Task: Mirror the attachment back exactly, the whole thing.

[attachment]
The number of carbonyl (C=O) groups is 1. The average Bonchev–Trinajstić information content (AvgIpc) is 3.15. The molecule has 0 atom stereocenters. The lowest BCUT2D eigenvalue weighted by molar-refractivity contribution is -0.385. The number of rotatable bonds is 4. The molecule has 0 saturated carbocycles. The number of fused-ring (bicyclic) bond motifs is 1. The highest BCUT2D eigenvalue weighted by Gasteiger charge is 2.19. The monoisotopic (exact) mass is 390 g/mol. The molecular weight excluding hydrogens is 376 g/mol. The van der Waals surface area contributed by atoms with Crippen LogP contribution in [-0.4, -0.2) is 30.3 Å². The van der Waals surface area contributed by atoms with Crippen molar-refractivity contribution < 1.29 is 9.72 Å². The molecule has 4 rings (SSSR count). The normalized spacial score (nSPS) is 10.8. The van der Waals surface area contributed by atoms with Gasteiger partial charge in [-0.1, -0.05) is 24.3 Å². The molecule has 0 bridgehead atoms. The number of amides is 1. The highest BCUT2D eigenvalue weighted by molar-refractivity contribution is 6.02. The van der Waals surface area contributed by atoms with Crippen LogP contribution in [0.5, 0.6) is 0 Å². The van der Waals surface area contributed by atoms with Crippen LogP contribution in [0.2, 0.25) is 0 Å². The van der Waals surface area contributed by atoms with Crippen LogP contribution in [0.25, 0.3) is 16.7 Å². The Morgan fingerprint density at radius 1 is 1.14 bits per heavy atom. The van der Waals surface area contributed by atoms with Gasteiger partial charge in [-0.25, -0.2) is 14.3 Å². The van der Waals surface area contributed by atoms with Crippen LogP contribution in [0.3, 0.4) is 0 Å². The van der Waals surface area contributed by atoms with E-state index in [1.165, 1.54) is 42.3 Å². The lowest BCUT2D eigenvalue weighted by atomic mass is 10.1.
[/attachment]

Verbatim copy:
The number of carbonyl (C=O) groups is 1. The average Bonchev–Trinajstić information content (AvgIpc) is 3.15. The molecule has 0 atom stereocenters. The lowest BCUT2D eigenvalue weighted by molar-refractivity contribution is -0.385. The number of rotatable bonds is 4. The molecule has 0 saturated carbocycles. The number of fused-ring (bicyclic) bond motifs is 1. The highest BCUT2D eigenvalue weighted by Gasteiger charge is 2.19. The monoisotopic (exact) mass is 390 g/mol. The molecular weight excluding hydrogens is 376 g/mol. The van der Waals surface area contributed by atoms with Crippen LogP contribution in [-0.4, -0.2) is 30.3 Å². The van der Waals surface area contributed by atoms with Crippen molar-refractivity contribution < 1.29 is 9.72 Å². The molecule has 4 rings (SSSR count). The normalized spacial score (nSPS) is 10.8. The van der Waals surface area contributed by atoms with Gasteiger partial charge in [-0.1, -0.05) is 24.3 Å². The molecule has 0 bridgehead atoms. The number of amides is 1. The highest BCUT2D eigenvalue weighted by molar-refractivity contribution is 6.02. The van der Waals surface area contributed by atoms with Crippen LogP contribution in [0.5, 0.6) is 0 Å². The van der Waals surface area contributed by atoms with Crippen LogP contribution in [0.2, 0.25) is 0 Å². The van der Waals surface area contributed by atoms with Crippen LogP contribution in [0.25, 0.3) is 16.7 Å². The Morgan fingerprint density at radius 1 is 1.14 bits per heavy atom. The van der Waals surface area contributed by atoms with Gasteiger partial charge in [-0.25, -0.2) is 14.3 Å². The van der Waals surface area contributed by atoms with Crippen LogP contribution in [0.3, 0.4) is 0 Å². The van der Waals surface area contributed by atoms with E-state index in [1.165, 1.54) is 42.3 Å². The lowest BCUT2D eigenvalue weighted by atomic mass is 10.1.